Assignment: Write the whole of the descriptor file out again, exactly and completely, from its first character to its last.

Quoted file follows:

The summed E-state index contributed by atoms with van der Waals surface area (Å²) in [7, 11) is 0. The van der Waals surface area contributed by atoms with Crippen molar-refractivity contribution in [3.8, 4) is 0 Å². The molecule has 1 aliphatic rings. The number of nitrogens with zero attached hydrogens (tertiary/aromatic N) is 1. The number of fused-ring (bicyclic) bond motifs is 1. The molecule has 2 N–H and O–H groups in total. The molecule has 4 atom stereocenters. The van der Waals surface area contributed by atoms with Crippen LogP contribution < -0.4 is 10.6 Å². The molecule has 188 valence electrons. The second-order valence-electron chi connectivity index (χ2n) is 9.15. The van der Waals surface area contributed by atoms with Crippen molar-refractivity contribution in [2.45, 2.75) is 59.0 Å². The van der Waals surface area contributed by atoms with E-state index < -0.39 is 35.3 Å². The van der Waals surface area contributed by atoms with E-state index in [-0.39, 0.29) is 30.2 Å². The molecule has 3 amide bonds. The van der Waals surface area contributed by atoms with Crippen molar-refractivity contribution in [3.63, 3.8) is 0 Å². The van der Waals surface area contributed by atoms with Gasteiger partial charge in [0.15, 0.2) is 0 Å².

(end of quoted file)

The summed E-state index contributed by atoms with van der Waals surface area (Å²) in [7, 11) is 0. The van der Waals surface area contributed by atoms with Crippen molar-refractivity contribution in [3.8, 4) is 0 Å². The molecule has 1 aliphatic rings. The number of nitrogens with zero attached hydrogens (tertiary/aromatic N) is 1. The number of fused-ring (bicyclic) bond motifs is 1. The molecule has 2 N–H and O–H groups in total. The molecule has 4 atom stereocenters. The van der Waals surface area contributed by atoms with Crippen LogP contribution < -0.4 is 10.6 Å². The molecule has 188 valence electrons. The second-order valence-electron chi connectivity index (χ2n) is 9.15. The van der Waals surface area contributed by atoms with Crippen molar-refractivity contribution in [2.45, 2.75) is 59.0 Å². The van der Waals surface area contributed by atoms with E-state index < -0.39 is 35.3 Å². The van der Waals surface area contributed by atoms with E-state index in [-0.39, 0.29) is 30.2 Å². The molecule has 3 amide bonds. The van der Waals surface area contributed by atoms with Crippen molar-refractivity contribution in [3.63, 3.8) is 0 Å². The van der Waals surface area contributed by atoms with Gasteiger partial charge in [0.15, 0.2) is 0 Å².